Christopher Masterson in ImpulseA young man sits in his living room, in a large, inviting house that, as we'll learn, is located in the small town of Perry, Iowa. He practices a quiet melody on his guitar, occasionally glancing at his handwritten sheet music for a song titled "Last Looks." It's a sunny day in late afternoon, and both the man and his surroundings exude an air of utter, unalterable calm, a feeling only briefly disrupted by the sound of a plane passing overhead. Well, that and the faraway screaming.

So begins Impulse, the latest offering by filmmakers Scott Beck and Bryan Woods of the Bettendorf-based (and, now, also Los Angeles-based) production company Bluebox Limited. And over the span of a compact 16-and-a-half minutes, Beck and Woods - both of whom are in their mid-20s - again demonstrate the rather intimidating gifts for screen composition and cinematic nuance that have made the duo's previous works, particularly their 2006 neo-Western The Bride Wore Blood, such impressive achievements. Impulse may be short, but as an example of engaging, evocative, and ultimately haunting storytelling, it's very, very sweet.

Christopher Masterson and Richard Fleming in ImpulseIt's also, barring the music and designer Mac Smith's sound effects, very, very quiet. I might have already written more words for this article that you'd find in the entirely of Impulse's scripted dialogue. (Beck and Woods share credit as the film's writers, directors, and producers.) As we all know, though, a picture is worth a thousand words, and some of the sequences pictured here by Beck and Woods are worth a lot more than that; the moviemakers smartly understand the economy - and, for audiences, the intense thrill - of letting visual and aural clues drive their narrative. Until the film's final image, we're never entirely certain about where Impulse's threat is coming from. But it doesn't take much more than the sight of a kid spray-painting "To Hell and Back" on a church exterior, or the sounds of unseen helicopters zipping over a deserted Main Street, to glean that something very bad is happening in Perry, and quite possibly the world, and that the situation is quickly getting worse.

To be sure, this is readily apparent to our guitar-playing protagonist David (played with ease and confidence by former Malcolm in the Middle co-star Christopher Masterson), who spends the film making desperate attempts to escape the town. We're told neither what he's escaping from nor to where, but Beck and Woods, from the start, pepper David's predicament with suggestive, insidious hints: warning sirens blaring on a cloudless day; a collection of lit candles arranged in the shape of a cross; a well-dressed businessman (James Serpento) apologetically hijacking David's car and muttering, "We're all fucked anyway, right?"; a shotgun-wielding grandfather (Michael Kennedy) taking deliberate aim at a skateboard-riding relative. Propelled by Corey Wallace's insistent, nerve-racking score, Beck's and Woods' early scenes of small-town panic all but vibrate with tension and foreboding, and those sensations are intensified by our continued haziness about what, exactly, the source of the danger is. Terrorists? Disease? Zombies? (In an enjoyable newscast cameo, KWQC-TV6's Gary Metivier tells viewers that their one hope for surviving the threat is to "get to the quarry.") It's the end of the world as we know it in Impulse, and based on the on-screen evidence, no one feels fine.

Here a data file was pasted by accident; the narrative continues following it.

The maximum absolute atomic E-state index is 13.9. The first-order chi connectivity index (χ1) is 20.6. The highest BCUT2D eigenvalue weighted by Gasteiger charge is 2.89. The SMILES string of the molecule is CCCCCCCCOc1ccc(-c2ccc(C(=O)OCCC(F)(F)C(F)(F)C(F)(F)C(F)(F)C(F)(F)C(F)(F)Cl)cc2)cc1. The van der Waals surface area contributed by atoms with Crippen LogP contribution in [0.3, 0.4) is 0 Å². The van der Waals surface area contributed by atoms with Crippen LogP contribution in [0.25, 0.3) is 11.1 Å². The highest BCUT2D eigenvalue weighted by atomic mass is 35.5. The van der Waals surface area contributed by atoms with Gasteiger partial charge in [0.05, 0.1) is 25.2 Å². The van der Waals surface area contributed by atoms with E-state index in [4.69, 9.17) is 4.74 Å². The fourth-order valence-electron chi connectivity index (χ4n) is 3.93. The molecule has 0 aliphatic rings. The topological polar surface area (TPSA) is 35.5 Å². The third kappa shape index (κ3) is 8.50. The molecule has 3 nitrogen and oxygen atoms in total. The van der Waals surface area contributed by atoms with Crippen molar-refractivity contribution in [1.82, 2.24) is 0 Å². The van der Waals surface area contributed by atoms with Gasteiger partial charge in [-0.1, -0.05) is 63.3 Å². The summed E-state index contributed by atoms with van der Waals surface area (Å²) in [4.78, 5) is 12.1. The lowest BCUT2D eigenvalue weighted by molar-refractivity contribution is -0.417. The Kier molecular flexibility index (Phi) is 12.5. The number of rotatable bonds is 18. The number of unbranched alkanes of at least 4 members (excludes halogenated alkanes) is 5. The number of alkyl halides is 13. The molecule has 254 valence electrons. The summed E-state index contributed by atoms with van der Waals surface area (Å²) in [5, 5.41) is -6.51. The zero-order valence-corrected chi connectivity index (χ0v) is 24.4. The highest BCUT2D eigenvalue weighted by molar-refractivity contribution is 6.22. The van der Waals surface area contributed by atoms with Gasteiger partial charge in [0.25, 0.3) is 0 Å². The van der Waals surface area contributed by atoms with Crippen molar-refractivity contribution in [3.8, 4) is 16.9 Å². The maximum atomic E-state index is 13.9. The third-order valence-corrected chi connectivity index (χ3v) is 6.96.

Christopher Masterson in ImpulseYet gradually, almost without your being aware of it, the mood of the film subtly shifts, and what began as a paranoid, end-of-days freak-out à la Steven Soderbegh's Contagion morphs into a hushed, somewhat elegiacal plea for the comforts of simplicity and normalcy - for peace. Through much of Impulse, David's fanatical insistence on bringing a guitar, any guitar, along on his trek seems vaguely comedic, a symbolic representation of the scruffily bearded, chapeau-wearing young man's hipster cred. (Although, as a prop, the musical instrument is at least well-used in one brilliantly, hilariously conceived shocker involving a speeding ambulance.) By the time Beck and Woods get to their climactic scene, however, you realize that the whole movie, in its way, has actually been about the guitar - or at least about the collective need, the impulse, behind why we make music in the first place. Without at all skimping on the pleasures of a tightly constructed short thriller (and Andrew M. Davis' photography and Russell Andrew's editing are particularly fine), the Bluebox filmmakers, here, have crafted an entertainment of surprising elegance and profundity. The film asks, "What do you want to take from this life? And where do you want to be when it ends?" I'm not sure I'm ready to answer that first question, but if life ends while watching a work as sharply rendered and inspiring as Impulse, that might be all right with me.


Impulse was released on iTunes on October 27; for more information on the film, visit

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